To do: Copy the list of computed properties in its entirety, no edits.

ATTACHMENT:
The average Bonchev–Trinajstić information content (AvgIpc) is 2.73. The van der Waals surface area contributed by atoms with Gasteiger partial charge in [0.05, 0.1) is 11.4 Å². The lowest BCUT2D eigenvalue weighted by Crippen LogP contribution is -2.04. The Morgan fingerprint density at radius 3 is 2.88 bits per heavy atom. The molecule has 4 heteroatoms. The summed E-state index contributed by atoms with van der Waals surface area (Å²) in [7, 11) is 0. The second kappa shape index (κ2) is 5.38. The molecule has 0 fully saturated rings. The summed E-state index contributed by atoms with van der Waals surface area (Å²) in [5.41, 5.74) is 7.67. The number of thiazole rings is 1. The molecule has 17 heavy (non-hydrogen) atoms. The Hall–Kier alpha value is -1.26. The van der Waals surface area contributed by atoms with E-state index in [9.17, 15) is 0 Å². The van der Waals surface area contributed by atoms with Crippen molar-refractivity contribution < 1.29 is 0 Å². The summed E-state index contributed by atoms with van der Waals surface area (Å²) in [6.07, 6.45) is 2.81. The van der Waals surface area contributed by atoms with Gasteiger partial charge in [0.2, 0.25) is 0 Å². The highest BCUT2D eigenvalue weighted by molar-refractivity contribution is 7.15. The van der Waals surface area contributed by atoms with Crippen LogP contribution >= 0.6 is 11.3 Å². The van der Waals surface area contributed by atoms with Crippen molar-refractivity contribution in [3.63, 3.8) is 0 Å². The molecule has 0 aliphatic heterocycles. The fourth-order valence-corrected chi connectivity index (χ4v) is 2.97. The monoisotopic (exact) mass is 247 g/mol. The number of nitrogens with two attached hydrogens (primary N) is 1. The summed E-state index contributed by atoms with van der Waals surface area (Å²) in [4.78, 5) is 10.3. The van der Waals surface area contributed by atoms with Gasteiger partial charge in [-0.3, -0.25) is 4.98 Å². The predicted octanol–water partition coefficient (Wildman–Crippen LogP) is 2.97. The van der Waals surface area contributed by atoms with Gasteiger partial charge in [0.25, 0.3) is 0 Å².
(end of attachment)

The average Bonchev–Trinajstić information content (AvgIpc) is 2.73. The van der Waals surface area contributed by atoms with Gasteiger partial charge in [0.05, 0.1) is 11.4 Å². The lowest BCUT2D eigenvalue weighted by Crippen LogP contribution is -2.04. The Morgan fingerprint density at radius 3 is 2.88 bits per heavy atom. The molecule has 4 heteroatoms. The summed E-state index contributed by atoms with van der Waals surface area (Å²) in [7, 11) is 0. The second kappa shape index (κ2) is 5.38. The molecule has 0 fully saturated rings. The summed E-state index contributed by atoms with van der Waals surface area (Å²) in [5.41, 5.74) is 7.67. The number of thiazole rings is 1. The molecule has 17 heavy (non-hydrogen) atoms. The Hall–Kier alpha value is -1.26. The van der Waals surface area contributed by atoms with E-state index in [9.17, 15) is 0 Å². The van der Waals surface area contributed by atoms with Crippen molar-refractivity contribution < 1.29 is 0 Å². The summed E-state index contributed by atoms with van der Waals surface area (Å²) in [6.07, 6.45) is 2.81. The van der Waals surface area contributed by atoms with Gasteiger partial charge in [0.2, 0.25) is 0 Å². The highest BCUT2D eigenvalue weighted by molar-refractivity contribution is 7.15. The van der Waals surface area contributed by atoms with Crippen LogP contribution >= 0.6 is 11.3 Å². The van der Waals surface area contributed by atoms with Crippen molar-refractivity contribution in [3.63, 3.8) is 0 Å². The molecule has 0 aliphatic heterocycles. The fourth-order valence-corrected chi connectivity index (χ4v) is 2.97. The monoisotopic (exact) mass is 247 g/mol. The number of nitrogens with two attached hydrogens (primary N) is 1. The summed E-state index contributed by atoms with van der Waals surface area (Å²) in [4.78, 5) is 10.3. The van der Waals surface area contributed by atoms with Gasteiger partial charge in [-0.3, -0.25) is 4.98 Å². The predicted octanol–water partition coefficient (Wildman–Crippen LogP) is 2.97. The van der Waals surface area contributed by atoms with Gasteiger partial charge in [0.25, 0.3) is 0 Å².